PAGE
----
Elizabeth: Friday Writing Sprints

I have been craving chocolate dipped blueberries for weeks.

I blame Louise Penny and her story, The Beautiful Mystery (or as I like to think of it – The Mystery of the Murderous Monk).  Her description of the chocolate dipped delights, like all of her food-related descriptions, had me searching the aisles at the local markets.  I was finally successful a few days ago, but the package remains on the counter, unopened.

Crazy, right?

I think it’s unlikely that they will taste as delicious as what Penny described, but as long as they are in the package, I can believe they will.  Once the package is open, reality will kick in.  Sure, they might be even better than I’m expecting, but then again they may not.  So for now, I’ve got a good book in hand and potential deliciousness awaiting.

To take my mind of chocolate dipped blueberries, flaky croissants, baguettes, cafe au lait, and all of the other delicious-sounding food Penny includes in her stories, I’m going to spend some time trying to put some non-food-related words on the page.  I have a story in progress, but I think I’ll start things off with an attempt at today’s random words/prompt.

Care to join me? Continue reading

Elizabeth: Friday Writing Sprints

Happy Friday!  Hope you’ve had a good week and, if you were in one of the areas with earthquakes, high winds, lashing rain, blizzard conditions, or just politics-as-usual, that you have survived unscathed.

It has been a hectic week at the Day Job, so I’m looking forward to some downtime and dinner with friends this weekend.  If you’re looking for something a little more exciting, then you’re in luck.  Saturday marks the 3rd Annual Women’s March.  The main march will be in Washington, D.C., but there are satellite events scheduled across the globe, including one just blocks from my office.  If you’re interested in attending, check here to see if there will be a march near you.

Not in the mood for marching this weekend?  Well, Saturday is National Popcorn Day, so maybe you can celebrate by heading off to the movies with a big bucket of buttery deliciousness.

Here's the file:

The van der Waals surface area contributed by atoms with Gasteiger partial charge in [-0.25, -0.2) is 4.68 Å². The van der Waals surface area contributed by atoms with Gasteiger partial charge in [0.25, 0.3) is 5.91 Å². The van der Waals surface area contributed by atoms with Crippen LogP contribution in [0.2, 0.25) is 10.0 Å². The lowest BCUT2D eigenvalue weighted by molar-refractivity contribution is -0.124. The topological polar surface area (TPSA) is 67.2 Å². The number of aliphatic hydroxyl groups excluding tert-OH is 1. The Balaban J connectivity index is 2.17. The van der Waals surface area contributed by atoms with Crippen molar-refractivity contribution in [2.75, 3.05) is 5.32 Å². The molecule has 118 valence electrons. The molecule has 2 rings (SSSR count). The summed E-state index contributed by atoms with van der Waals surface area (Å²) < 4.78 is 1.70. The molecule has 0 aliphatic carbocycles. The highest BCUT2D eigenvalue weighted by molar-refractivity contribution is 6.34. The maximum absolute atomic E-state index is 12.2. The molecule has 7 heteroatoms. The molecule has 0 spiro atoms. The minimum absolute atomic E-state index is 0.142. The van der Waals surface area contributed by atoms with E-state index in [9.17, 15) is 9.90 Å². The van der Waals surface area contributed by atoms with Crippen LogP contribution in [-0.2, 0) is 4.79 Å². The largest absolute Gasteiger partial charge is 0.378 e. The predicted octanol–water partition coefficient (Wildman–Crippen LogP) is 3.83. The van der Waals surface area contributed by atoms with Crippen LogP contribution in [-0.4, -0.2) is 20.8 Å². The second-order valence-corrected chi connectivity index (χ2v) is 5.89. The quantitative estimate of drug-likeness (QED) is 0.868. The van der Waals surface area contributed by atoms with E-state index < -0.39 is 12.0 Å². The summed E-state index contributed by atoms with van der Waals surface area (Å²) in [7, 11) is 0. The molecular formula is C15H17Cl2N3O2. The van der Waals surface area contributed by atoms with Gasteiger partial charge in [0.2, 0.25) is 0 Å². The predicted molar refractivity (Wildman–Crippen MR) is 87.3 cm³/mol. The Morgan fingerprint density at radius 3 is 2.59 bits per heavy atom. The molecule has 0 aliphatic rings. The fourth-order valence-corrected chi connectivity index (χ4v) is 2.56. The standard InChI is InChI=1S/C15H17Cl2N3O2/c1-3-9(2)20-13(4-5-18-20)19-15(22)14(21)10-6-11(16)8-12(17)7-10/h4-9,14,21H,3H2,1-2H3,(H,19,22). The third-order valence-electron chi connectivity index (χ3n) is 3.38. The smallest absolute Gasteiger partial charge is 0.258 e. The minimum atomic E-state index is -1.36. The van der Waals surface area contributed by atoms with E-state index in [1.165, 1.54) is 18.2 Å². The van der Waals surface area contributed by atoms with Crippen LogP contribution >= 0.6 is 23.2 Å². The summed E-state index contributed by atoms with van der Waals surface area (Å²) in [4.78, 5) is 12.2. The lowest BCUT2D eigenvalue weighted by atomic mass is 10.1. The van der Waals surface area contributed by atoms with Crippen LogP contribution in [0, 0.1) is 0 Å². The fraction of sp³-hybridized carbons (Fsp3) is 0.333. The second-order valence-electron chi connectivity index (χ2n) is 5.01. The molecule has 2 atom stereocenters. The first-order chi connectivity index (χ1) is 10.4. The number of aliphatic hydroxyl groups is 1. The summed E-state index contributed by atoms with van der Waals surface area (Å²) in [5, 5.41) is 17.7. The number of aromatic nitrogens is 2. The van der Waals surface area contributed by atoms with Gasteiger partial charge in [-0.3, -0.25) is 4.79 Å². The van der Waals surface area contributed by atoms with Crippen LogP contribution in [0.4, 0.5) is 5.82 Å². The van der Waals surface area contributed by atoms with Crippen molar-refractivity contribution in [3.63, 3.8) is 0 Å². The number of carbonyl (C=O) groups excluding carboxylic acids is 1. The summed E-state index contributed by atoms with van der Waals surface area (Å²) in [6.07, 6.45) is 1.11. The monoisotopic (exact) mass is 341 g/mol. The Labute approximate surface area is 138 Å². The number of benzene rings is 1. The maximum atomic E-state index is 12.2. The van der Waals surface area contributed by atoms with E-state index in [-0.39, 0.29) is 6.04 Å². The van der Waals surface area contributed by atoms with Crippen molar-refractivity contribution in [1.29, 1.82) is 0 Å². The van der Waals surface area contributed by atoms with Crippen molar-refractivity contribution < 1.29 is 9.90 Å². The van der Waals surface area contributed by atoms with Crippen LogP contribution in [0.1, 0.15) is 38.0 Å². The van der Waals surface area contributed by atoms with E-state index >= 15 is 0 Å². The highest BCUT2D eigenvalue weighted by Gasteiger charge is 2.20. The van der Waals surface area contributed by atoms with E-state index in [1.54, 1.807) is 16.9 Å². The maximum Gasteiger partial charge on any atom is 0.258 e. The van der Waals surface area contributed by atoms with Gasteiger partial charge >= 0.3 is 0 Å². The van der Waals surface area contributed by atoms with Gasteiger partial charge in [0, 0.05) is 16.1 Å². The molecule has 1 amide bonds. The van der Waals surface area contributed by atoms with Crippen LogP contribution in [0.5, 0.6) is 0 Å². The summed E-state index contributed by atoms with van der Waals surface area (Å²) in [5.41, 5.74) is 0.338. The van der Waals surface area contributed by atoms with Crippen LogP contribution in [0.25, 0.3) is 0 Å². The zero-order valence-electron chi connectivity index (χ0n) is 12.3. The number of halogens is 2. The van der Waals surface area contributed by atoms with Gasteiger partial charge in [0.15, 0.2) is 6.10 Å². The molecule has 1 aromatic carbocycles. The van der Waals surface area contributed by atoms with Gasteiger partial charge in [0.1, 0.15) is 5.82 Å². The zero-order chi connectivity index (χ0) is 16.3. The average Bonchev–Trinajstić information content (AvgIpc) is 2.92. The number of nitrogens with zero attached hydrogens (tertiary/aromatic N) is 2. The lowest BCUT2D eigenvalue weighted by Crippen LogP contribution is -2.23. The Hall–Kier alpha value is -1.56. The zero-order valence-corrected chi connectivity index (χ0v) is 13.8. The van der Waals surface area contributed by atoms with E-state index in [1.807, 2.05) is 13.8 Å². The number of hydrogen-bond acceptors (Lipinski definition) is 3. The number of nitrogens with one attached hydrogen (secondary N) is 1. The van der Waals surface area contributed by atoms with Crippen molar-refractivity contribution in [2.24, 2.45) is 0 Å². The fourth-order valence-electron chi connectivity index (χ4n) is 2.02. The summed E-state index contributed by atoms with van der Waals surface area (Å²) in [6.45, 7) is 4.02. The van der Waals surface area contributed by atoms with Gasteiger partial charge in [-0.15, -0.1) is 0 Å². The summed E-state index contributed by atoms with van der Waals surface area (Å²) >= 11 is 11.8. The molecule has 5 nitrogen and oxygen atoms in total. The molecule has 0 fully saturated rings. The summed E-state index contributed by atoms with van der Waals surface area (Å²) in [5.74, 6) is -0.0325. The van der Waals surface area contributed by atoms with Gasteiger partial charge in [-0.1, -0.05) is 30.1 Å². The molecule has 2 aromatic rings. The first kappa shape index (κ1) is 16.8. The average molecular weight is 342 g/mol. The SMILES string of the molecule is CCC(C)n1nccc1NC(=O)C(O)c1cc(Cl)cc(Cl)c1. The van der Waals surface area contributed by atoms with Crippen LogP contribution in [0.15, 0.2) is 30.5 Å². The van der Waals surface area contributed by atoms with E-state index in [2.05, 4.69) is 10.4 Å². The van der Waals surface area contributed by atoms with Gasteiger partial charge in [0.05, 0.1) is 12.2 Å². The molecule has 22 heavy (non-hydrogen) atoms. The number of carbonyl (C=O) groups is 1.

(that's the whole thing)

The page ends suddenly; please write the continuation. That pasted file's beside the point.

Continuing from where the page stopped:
I’ll be here curled up on the couch with a cozy blanket, a mug of coffee, and a lazy cat, alternating between reading the latest Louise Penny book I’m in the midst of, and doing some writing of my own.  I’ve got a story with a sagging-middle that needs some work, but before I tackle that I think I’ll try and jump-start my creativity by giving today’s “what-if” and random words a try.

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Elizabeth: Friday Writing Sprints

How has your week been going so far?  More bright days than dark, or are you living under the cloud of our country’s current game of chicken?  Hopefully it’s the former, not the later.

Things have been going pretty well here at the Writing Castle.  The vestiges of Christmas are still hanging on, but the tree’s days are definitely numbered, no matter how much I enjoy coming home to the sparkly lights.

The other thing I’ve been enjoying is, unexpectedly, getting a fair number of words on the page.  Obviously my Girls in the Basement are fickle – as soon as I told them, don’t worry, take a break, we’re going to focus on fun for a while – they started throwing up thoughts and plans for my Cassie & Nicolas manuscript that has been sitting on the desk, neglected and gathering virtual dust.

Not that I’m complaining.

Though “fun” is still front and center on my radar, I’m going to give the Girls their heads and let them play around with today’s “what-if” after work.

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Elizabeth: Friday Writing Sprints

Welcome to the our first Writing Sprints of the year.  Hope you are all well rested, refreshed, and ready to put your creativity to good use.

I’ve been reading lots of mysteries lately.  For the investigators in the stories, it’s a case of asking, “and then what happened,” over and over again to reach the truth.  From the writing perspective, the start of a new story is more often a case of, “what would happen if?”

  • What would happen if someone down on their luck suddenly won the lottery?  (I happened to someone in real-life just recently).
  • What would happen if a close-knit community suffered a devastating fire? (This is a real-life what-if, culled from the headlines.)
  • What would happen if “the detective investigating a crime fell in love with the suspect?” (This happens in my current contemporary mystery).